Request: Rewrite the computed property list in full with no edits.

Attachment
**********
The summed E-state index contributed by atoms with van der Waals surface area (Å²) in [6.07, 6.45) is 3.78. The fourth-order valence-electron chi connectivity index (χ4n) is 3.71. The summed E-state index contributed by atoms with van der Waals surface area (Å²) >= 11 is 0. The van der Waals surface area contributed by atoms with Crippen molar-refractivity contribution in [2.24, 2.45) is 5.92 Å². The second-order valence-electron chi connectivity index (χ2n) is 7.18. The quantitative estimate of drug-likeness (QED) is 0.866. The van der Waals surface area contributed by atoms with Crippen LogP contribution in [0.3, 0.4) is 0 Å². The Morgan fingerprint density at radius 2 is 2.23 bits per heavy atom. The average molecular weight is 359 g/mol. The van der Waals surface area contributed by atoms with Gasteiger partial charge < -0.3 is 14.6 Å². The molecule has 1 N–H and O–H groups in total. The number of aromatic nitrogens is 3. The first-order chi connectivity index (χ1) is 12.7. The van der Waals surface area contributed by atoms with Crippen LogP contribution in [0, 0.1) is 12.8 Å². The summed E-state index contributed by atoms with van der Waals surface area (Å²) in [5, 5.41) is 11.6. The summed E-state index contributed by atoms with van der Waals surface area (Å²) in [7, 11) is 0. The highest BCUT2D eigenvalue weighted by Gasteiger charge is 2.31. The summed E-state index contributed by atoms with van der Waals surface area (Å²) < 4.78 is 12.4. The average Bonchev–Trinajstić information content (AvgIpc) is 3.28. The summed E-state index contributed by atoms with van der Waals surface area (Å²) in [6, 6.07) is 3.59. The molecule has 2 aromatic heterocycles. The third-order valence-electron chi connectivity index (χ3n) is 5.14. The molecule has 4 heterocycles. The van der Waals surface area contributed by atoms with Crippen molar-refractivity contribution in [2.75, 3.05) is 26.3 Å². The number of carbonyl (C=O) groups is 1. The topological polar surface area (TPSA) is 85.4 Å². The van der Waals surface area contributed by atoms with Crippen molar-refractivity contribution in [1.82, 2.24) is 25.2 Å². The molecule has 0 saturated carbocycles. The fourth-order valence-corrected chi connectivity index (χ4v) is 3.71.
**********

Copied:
The summed E-state index contributed by atoms with van der Waals surface area (Å²) in [6.07, 6.45) is 3.78. The fourth-order valence-electron chi connectivity index (χ4n) is 3.71. The summed E-state index contributed by atoms with van der Waals surface area (Å²) >= 11 is 0. The van der Waals surface area contributed by atoms with Crippen molar-refractivity contribution in [2.24, 2.45) is 5.92 Å². The second-order valence-electron chi connectivity index (χ2n) is 7.18. The quantitative estimate of drug-likeness (QED) is 0.866. The van der Waals surface area contributed by atoms with Crippen LogP contribution in [0.3, 0.4) is 0 Å². The Morgan fingerprint density at radius 2 is 2.23 bits per heavy atom. The average molecular weight is 359 g/mol. The van der Waals surface area contributed by atoms with Gasteiger partial charge < -0.3 is 14.6 Å². The molecule has 1 N–H and O–H groups in total. The number of aromatic nitrogens is 3. The first-order chi connectivity index (χ1) is 12.7. The van der Waals surface area contributed by atoms with Crippen LogP contribution in [0, 0.1) is 12.8 Å². The summed E-state index contributed by atoms with van der Waals surface area (Å²) in [5, 5.41) is 11.6. The summed E-state index contributed by atoms with van der Waals surface area (Å²) in [7, 11) is 0. The highest BCUT2D eigenvalue weighted by Gasteiger charge is 2.31. The summed E-state index contributed by atoms with van der Waals surface area (Å²) < 4.78 is 12.4. The average Bonchev–Trinajstić information content (AvgIpc) is 3.28. The summed E-state index contributed by atoms with van der Waals surface area (Å²) in [6, 6.07) is 3.59. The molecule has 2 aromatic heterocycles. The third-order valence-electron chi connectivity index (χ3n) is 5.14. The molecule has 4 heterocycles. The van der Waals surface area contributed by atoms with Crippen molar-refractivity contribution in [2.75, 3.05) is 26.3 Å². The number of carbonyl (C=O) groups is 1. The topological polar surface area (TPSA) is 85.4 Å². The van der Waals surface area contributed by atoms with Crippen molar-refractivity contribution in [1.82, 2.24) is 25.2 Å². The molecule has 0 saturated carbocycles. The fourth-order valence-corrected chi connectivity index (χ4v) is 3.71.